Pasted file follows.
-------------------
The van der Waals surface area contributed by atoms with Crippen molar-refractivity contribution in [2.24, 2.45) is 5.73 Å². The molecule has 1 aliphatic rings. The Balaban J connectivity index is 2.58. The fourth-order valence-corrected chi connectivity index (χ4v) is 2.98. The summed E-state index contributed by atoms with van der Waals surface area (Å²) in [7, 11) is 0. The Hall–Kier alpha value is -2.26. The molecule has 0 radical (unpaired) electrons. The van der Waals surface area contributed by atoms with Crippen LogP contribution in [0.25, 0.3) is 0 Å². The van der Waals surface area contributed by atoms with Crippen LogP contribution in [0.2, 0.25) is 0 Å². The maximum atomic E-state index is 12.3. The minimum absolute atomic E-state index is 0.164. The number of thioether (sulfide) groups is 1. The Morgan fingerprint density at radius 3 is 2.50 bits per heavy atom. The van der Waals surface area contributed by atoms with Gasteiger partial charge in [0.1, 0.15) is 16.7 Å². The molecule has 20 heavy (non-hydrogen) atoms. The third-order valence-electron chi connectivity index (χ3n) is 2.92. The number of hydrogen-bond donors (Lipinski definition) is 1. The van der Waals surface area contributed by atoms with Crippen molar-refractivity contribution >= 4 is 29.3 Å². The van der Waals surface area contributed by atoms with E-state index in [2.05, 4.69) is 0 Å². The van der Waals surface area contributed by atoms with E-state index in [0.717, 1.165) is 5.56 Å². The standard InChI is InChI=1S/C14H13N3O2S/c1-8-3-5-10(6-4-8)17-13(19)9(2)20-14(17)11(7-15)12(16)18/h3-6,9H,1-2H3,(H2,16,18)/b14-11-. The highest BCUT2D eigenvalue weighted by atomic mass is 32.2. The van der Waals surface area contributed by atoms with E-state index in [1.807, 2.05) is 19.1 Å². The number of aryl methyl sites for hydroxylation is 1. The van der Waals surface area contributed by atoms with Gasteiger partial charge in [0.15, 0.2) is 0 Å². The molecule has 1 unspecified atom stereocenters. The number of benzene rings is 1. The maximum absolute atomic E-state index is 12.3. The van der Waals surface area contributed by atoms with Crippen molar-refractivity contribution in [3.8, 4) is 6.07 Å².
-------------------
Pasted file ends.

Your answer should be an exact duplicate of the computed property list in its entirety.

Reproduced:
The van der Waals surface area contributed by atoms with Crippen molar-refractivity contribution in [2.24, 2.45) is 5.73 Å². The molecule has 1 aliphatic rings. The Balaban J connectivity index is 2.58. The fourth-order valence-corrected chi connectivity index (χ4v) is 2.98. The summed E-state index contributed by atoms with van der Waals surface area (Å²) in [7, 11) is 0. The Hall–Kier alpha value is -2.26. The molecule has 0 radical (unpaired) electrons. The van der Waals surface area contributed by atoms with Crippen LogP contribution in [0.25, 0.3) is 0 Å². The van der Waals surface area contributed by atoms with Crippen LogP contribution in [0.2, 0.25) is 0 Å². The maximum atomic E-state index is 12.3. The minimum absolute atomic E-state index is 0.164. The number of thioether (sulfide) groups is 1. The Morgan fingerprint density at radius 3 is 2.50 bits per heavy atom. The van der Waals surface area contributed by atoms with Gasteiger partial charge in [0.1, 0.15) is 16.7 Å². The molecule has 20 heavy (non-hydrogen) atoms. The third-order valence-electron chi connectivity index (χ3n) is 2.92. The number of hydrogen-bond donors (Lipinski definition) is 1. The van der Waals surface area contributed by atoms with Crippen molar-refractivity contribution >= 4 is 29.3 Å². The van der Waals surface area contributed by atoms with E-state index in [2.05, 4.69) is 0 Å². The van der Waals surface area contributed by atoms with E-state index in [0.717, 1.165) is 5.56 Å². The standard InChI is InChI=1S/C14H13N3O2S/c1-8-3-5-10(6-4-8)17-13(19)9(2)20-14(17)11(7-15)12(16)18/h3-6,9H,1-2H3,(H2,16,18)/b14-11-. The highest BCUT2D eigenvalue weighted by atomic mass is 32.2. The van der Waals surface area contributed by atoms with E-state index in [1.807, 2.05) is 19.1 Å². The number of aryl methyl sites for hydroxylation is 1. The van der Waals surface area contributed by atoms with Gasteiger partial charge in [0.15, 0.2) is 0 Å². The molecule has 1 unspecified atom stereocenters. The number of benzene rings is 1. The maximum absolute atomic E-state index is 12.3. The van der Waals surface area contributed by atoms with Crippen molar-refractivity contribution in [3.8, 4) is 6.07 Å².